Indigenous representatives from more than 100 ethnicities are spending their second day encamped in Brasilia to demand the demarcation of their traditional lands by the Brazilian government, as well as increased investment in health, education and other services that are vital for their community. The camp, called the Free Land Camp, or ATL, was set up on Monday and is located in front of the Indigenous Peoples Memorial in Brazil's capital city.
Mia Alberti, reporting for teleSUR at ATL Tuesday, said the Munduruku kicked off the day by protesting the construction of a dam in their territory. Alberti noted that the project would strip away seven percent of their land based in the Amazon.
A member of the Munduruku at the protest told her that the project will “destroy our lives, destroy our way of living...(and will destroy) nature, religions, beliefs. It's an irreparable destruction for us.”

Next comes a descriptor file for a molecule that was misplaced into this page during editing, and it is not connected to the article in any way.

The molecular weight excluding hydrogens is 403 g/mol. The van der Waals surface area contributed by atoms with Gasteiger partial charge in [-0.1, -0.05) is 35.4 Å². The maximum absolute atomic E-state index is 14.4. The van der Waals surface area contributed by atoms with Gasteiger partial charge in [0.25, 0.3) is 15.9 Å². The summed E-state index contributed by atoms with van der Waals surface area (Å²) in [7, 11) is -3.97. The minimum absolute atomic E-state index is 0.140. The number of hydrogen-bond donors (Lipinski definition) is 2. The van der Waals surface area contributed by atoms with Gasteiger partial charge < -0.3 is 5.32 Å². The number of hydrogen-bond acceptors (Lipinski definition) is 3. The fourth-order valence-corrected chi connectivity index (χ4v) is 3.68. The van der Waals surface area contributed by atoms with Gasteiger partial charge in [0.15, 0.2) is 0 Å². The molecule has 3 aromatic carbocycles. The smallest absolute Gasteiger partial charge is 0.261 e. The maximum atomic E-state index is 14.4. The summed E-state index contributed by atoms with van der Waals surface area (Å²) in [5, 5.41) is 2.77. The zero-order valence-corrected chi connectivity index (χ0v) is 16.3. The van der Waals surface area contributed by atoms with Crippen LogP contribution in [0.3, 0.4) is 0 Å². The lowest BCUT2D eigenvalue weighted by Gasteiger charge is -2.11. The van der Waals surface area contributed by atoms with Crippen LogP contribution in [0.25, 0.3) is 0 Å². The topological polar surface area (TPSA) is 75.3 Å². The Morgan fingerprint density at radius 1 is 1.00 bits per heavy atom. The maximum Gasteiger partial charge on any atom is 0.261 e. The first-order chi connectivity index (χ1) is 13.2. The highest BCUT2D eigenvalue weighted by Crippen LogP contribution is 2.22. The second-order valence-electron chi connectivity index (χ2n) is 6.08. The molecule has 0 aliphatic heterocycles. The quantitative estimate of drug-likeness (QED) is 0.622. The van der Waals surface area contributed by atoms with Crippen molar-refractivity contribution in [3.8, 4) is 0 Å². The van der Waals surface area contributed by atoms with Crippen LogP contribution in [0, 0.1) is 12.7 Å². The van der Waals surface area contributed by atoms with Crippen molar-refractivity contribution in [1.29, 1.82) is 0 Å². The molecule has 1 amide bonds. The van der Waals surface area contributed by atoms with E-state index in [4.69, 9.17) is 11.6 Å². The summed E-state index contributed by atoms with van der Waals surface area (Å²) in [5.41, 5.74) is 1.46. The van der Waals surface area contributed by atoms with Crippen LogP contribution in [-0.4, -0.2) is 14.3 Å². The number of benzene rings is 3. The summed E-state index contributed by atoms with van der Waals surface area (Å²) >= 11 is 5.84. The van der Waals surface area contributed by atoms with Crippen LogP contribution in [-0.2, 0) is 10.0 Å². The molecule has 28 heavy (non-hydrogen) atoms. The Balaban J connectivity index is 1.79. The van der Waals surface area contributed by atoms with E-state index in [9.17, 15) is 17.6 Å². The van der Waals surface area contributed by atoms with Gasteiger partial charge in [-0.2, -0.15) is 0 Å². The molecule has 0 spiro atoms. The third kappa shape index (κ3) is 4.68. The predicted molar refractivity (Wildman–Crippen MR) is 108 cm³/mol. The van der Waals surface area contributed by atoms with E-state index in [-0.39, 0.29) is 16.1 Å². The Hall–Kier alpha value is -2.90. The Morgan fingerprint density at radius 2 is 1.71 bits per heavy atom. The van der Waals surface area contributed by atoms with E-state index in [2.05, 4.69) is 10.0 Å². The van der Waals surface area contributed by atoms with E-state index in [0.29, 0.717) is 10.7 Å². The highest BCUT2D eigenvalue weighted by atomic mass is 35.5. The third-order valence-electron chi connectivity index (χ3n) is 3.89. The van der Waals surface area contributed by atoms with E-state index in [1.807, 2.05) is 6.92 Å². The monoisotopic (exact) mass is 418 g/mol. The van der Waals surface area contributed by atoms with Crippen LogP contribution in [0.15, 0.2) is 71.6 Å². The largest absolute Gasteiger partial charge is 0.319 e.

Dinamam Tuxa, an Indigenous leader at ATL, said the Brazilain authorities must invest more in public areas and an education system that's less conservative. Tuxa stressed that present-day discrimination and racism practiced against Indigenous people begins at an early age, in the way they are depicted in school books, appearing naked and without the slightest notion of technology or technological tools.
Telma Tapirape expressed her gratitude for the presence of women at ATL, paying special tribute to the women of the Kaingang ethnic group.
Free Land Camp will host a series of meetings, rituals, prayers and book releases. Several films and documentaries will also be viewed during the encampment, which will go on until April 27.